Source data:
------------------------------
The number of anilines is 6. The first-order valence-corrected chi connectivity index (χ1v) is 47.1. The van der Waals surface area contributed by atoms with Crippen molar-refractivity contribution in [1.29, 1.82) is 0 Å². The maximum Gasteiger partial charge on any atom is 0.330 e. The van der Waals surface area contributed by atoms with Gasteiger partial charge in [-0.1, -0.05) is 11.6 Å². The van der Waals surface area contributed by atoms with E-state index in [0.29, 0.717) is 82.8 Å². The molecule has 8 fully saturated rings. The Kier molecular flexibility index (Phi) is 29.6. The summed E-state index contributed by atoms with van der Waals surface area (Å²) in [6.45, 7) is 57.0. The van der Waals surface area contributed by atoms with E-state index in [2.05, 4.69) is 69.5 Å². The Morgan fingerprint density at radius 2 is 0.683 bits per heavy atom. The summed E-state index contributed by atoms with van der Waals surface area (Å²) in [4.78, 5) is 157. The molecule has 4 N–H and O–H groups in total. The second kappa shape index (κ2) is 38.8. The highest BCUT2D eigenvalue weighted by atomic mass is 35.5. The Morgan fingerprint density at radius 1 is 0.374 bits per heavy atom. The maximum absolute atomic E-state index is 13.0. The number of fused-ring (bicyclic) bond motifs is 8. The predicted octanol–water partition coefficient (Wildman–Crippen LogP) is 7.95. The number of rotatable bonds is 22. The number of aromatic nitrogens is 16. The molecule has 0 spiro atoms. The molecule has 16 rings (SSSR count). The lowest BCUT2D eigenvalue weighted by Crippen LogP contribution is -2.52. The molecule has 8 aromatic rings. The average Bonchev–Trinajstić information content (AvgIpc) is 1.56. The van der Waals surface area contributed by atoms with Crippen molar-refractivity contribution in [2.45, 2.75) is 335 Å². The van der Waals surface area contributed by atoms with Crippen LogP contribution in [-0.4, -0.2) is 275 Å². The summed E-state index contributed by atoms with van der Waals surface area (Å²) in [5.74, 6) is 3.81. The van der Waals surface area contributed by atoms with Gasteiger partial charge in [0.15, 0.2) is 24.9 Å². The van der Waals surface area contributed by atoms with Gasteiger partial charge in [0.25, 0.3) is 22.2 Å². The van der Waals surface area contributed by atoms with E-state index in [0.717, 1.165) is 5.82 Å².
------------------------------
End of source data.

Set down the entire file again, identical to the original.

The number of anilines is 6. The first-order valence-corrected chi connectivity index (χ1v) is 47.1. The van der Waals surface area contributed by atoms with Crippen molar-refractivity contribution in [1.29, 1.82) is 0 Å². The maximum Gasteiger partial charge on any atom is 0.330 e. The van der Waals surface area contributed by atoms with Gasteiger partial charge in [-0.1, -0.05) is 11.6 Å². The van der Waals surface area contributed by atoms with E-state index in [0.29, 0.717) is 82.8 Å². The molecule has 8 fully saturated rings. The Kier molecular flexibility index (Phi) is 29.6. The summed E-state index contributed by atoms with van der Waals surface area (Å²) in [6.45, 7) is 57.0. The van der Waals surface area contributed by atoms with E-state index in [2.05, 4.69) is 69.5 Å². The Morgan fingerprint density at radius 2 is 0.683 bits per heavy atom. The summed E-state index contributed by atoms with van der Waals surface area (Å²) in [4.78, 5) is 157. The molecule has 4 N–H and O–H groups in total. The second kappa shape index (κ2) is 38.8. The highest BCUT2D eigenvalue weighted by atomic mass is 35.5. The Morgan fingerprint density at radius 1 is 0.374 bits per heavy atom. The maximum absolute atomic E-state index is 13.0. The number of fused-ring (bicyclic) bond motifs is 8. The predicted octanol–water partition coefficient (Wildman–Crippen LogP) is 7.95. The number of rotatable bonds is 22. The number of aromatic nitrogens is 16. The molecule has 0 spiro atoms. The molecule has 16 rings (SSSR count). The lowest BCUT2D eigenvalue weighted by Crippen LogP contribution is -2.52. The molecule has 8 aromatic rings. The average Bonchev–Trinajstić information content (AvgIpc) is 1.56. The van der Waals surface area contributed by atoms with Crippen molar-refractivity contribution in [2.45, 2.75) is 335 Å². The van der Waals surface area contributed by atoms with Crippen LogP contribution in [-0.4, -0.2) is 275 Å². The summed E-state index contributed by atoms with van der Waals surface area (Å²) in [5.74, 6) is 3.81. The van der Waals surface area contributed by atoms with Gasteiger partial charge in [0.15, 0.2) is 24.9 Å². The van der Waals surface area contributed by atoms with Gasteiger partial charge in [0.25, 0.3) is 22.2 Å². The van der Waals surface area contributed by atoms with E-state index in [0.717, 1.165) is 5.82 Å².